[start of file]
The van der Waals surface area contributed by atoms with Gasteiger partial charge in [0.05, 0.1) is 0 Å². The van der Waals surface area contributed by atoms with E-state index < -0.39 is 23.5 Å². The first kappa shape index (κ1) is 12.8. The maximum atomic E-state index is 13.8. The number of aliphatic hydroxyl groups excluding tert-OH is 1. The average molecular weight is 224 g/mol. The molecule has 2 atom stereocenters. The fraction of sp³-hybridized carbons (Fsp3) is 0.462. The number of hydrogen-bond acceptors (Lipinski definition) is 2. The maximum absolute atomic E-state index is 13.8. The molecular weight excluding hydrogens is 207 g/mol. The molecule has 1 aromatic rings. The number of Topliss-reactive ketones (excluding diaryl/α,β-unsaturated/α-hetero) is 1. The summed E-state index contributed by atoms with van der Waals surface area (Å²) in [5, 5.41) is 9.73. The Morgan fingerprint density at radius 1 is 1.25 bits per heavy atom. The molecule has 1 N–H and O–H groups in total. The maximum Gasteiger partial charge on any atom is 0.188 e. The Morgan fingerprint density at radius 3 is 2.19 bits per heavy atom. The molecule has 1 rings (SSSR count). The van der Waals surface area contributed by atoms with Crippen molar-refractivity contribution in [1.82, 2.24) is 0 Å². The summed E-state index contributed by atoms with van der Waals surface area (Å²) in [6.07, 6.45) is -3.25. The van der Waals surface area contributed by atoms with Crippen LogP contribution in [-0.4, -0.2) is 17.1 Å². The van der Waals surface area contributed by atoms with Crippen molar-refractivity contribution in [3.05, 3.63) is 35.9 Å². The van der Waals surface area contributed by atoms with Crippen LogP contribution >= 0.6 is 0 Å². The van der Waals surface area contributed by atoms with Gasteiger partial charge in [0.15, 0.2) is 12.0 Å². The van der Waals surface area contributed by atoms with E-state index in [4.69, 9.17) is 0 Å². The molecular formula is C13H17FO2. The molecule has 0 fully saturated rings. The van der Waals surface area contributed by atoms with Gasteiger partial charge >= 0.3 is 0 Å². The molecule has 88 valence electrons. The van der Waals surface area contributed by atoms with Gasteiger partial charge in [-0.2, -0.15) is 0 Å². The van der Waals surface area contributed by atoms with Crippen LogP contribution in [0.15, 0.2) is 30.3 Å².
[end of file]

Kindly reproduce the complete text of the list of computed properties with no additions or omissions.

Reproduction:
The van der Waals surface area contributed by atoms with Gasteiger partial charge in [0.05, 0.1) is 0 Å². The van der Waals surface area contributed by atoms with E-state index < -0.39 is 23.5 Å². The first kappa shape index (κ1) is 12.8. The maximum atomic E-state index is 13.8. The number of aliphatic hydroxyl groups excluding tert-OH is 1. The average molecular weight is 224 g/mol. The molecule has 2 atom stereocenters. The fraction of sp³-hybridized carbons (Fsp3) is 0.462. The number of hydrogen-bond acceptors (Lipinski definition) is 2. The maximum absolute atomic E-state index is 13.8. The molecular weight excluding hydrogens is 207 g/mol. The molecule has 1 aromatic rings. The number of Topliss-reactive ketones (excluding diaryl/α,β-unsaturated/α-hetero) is 1. The summed E-state index contributed by atoms with van der Waals surface area (Å²) in [5, 5.41) is 9.73. The Morgan fingerprint density at radius 1 is 1.25 bits per heavy atom. The molecule has 1 N–H and O–H groups in total. The maximum Gasteiger partial charge on any atom is 0.188 e. The Morgan fingerprint density at radius 3 is 2.19 bits per heavy atom. The molecule has 1 rings (SSSR count). The van der Waals surface area contributed by atoms with Crippen molar-refractivity contribution in [1.82, 2.24) is 0 Å². The summed E-state index contributed by atoms with van der Waals surface area (Å²) in [6.07, 6.45) is -3.25. The van der Waals surface area contributed by atoms with Crippen LogP contribution in [-0.4, -0.2) is 17.1 Å². The van der Waals surface area contributed by atoms with Crippen molar-refractivity contribution in [3.05, 3.63) is 35.9 Å². The van der Waals surface area contributed by atoms with Crippen LogP contribution >= 0.6 is 0 Å². The van der Waals surface area contributed by atoms with Gasteiger partial charge in [0.15, 0.2) is 12.0 Å². The van der Waals surface area contributed by atoms with E-state index in [4.69, 9.17) is 0 Å². The molecular formula is C13H17FO2. The molecule has 0 fully saturated rings. The van der Waals surface area contributed by atoms with Gasteiger partial charge >= 0.3 is 0 Å². The molecule has 88 valence electrons. The van der Waals surface area contributed by atoms with Gasteiger partial charge in [-0.2, -0.15) is 0 Å². The van der Waals surface area contributed by atoms with Crippen LogP contribution in [0.15, 0.2) is 30.3 Å².